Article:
Recycling old shows is a common practice in television but the track record of late with revisits to "Charlie's Angels" and "Melrose Place" has not been stellar. However, TNT obviously decided if you're going to open the door to resurrect a series from the past, you might as well go big or go home.
One of the biggest drama series in television history, "Dallas" originally ran on CBS from 1978-1991 and followed the wealthy Ewing family during their lucrative oil business as well as romantic entanglements and the typical blackmail, secrets, murder and manipulation staples of the prime time soap opera. At its core, though, "Dallas" was a family drama that focused primarily on the sibling rivalry between dastardly JR (Larry Hagman) and morally centered Bobby (Patrick Duffy).
Now, over twenty years have passed since that last regular CBS episode and TNT's reboot is still grounded in family, oil and familiar faces like Hagman, Duffy and Linda Gray as JR's ex-wife, Sue Ellen. There is a younger generation in place, too, as JR and Sue Ellen's son, John Ross (Josh Henderson) is now butting heads with cousin Christopher (Jesse Metcalfe), who is the adopted son of Bobby. Obviously, there was much for our Jim Halterman to talk about with Executive Producer Cynthia Cidre, who took on the daunting task of bringing "Dallas" to 2012. During their chat, Cidre laid out how she struck the right tone with the show, the surprising place in the creative process with the original actors were brought into the reboot and how Cidre feels a younger generation will take to "Dallas."
Jim Halterman: So much to talk about but my first question is how did you pick the tone of the show. This is drama 100% when it could've easily fallen into a more campy space.
Cynthia Cidre: Well, first of all, it's not my wheelhouse to go to the campy place so that would have been challenging for me if that's what Warner Brothers was looking for but I had made it really clear that that's not what I wanted to do. There was, I guess, a feature film that somebody was trying to make over the last 10-15 years. I saw that in Wikipedia [and] it said that they were thinking of casting John Travolta or Ben Stiller. I was not a hard-core fan back then but that to me seemed like an affront to the core audience of the show, that they're making fun of a show that was so beloved and that was not was this ever had to be. I mean it really had to be a grounded family drama that was told in a way that was fun for the audience to watch, so you had great cliffhangers, you had great reveals and secrecy and betrayals but all written and acted and directed in a way that was grounded. In many ways more so than the original show because it's 30 years later and the audience has changed.
JH: What were the struggles in knowing you had to satisfy older viewers with a history with the show and new viewers that are going to be coming in?
CC: Well, the first rule was to be respectful of the old show, completely 100 percent. If it happened on the old show then it really happened in history and there was no way we could sit in the room and say 'Well, we don't really care that this happened in 1980. We're just going to change it now because that's what is convenient for us.' That could never be so that was the first rule. The second rule was we had three of our old cast members back who are wonderful, and then I was fortunate that in the show, before it went off the air, there were two young boys. There was Christopher and John Ross who were eight and ten, and if you do the math that puts you right at that leading man age of 28 and 30.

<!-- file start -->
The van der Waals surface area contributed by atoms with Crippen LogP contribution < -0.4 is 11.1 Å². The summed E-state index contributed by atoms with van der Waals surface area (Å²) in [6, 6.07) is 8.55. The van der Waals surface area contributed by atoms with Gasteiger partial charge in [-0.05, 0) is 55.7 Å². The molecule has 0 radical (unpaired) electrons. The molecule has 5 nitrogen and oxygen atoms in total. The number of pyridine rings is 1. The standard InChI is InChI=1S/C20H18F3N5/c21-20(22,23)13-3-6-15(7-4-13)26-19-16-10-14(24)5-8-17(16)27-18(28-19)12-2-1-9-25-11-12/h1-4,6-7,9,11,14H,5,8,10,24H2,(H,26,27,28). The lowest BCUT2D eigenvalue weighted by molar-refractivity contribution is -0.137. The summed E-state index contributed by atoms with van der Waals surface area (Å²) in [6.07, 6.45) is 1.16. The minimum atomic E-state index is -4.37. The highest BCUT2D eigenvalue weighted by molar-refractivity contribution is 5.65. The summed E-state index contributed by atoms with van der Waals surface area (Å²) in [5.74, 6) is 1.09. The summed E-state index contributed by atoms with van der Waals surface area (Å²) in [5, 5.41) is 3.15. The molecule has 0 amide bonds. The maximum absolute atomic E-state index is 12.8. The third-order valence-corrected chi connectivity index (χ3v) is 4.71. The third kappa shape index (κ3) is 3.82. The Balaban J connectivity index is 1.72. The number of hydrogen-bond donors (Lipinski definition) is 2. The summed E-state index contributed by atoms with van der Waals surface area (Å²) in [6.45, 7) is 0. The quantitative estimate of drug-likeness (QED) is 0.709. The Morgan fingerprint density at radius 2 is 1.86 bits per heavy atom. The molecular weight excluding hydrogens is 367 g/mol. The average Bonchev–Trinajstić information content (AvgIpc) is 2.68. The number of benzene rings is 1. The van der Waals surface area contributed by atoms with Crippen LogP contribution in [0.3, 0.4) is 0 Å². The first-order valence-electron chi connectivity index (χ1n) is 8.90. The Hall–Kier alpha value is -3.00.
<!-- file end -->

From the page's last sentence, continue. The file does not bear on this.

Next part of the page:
JH: How convenient!
CC: It was very convenient, believe me. Otherwise, I may have had to invent some child coming back from some illegitimate relationship. It was not a struggle. Suddenly I had these two young men who clearly had divergent points of view on the world because their fathers were who they were. It's not like I had to invent that conflict. And then they would have had girlfriends or wives or fiancées or whatever it was and then it seemed properly balanced, three from the old cast, four new casts. It was never meant to be parallel stories of the old Ewing generation and the new Ewing generation. I actually think the show works best when both generations are in scenes together.
JH: When did the original cast - Larry Hagman, Patrick Duffy and Linda Gray - come on board?
CC: It was very weird. Actually, everything was written and the show got picked up before we approached them. A little crazy but that's how they did it and from the very beginning I kept saying 'Don't we talk to them first and see what's going on?' It was like 'no, you write it, we'll do it later.' I had lunch with Patrick after the agents were approached and he was just lovely and it was clear to me that he had really liked the script and thought finally it's somebody who is being respectful of our show and I knew he was going to do it at that lunch. And this is when fate stepped in, I could have picked any three of the cast and I picked these three who happened to be best friends for the last 30 years.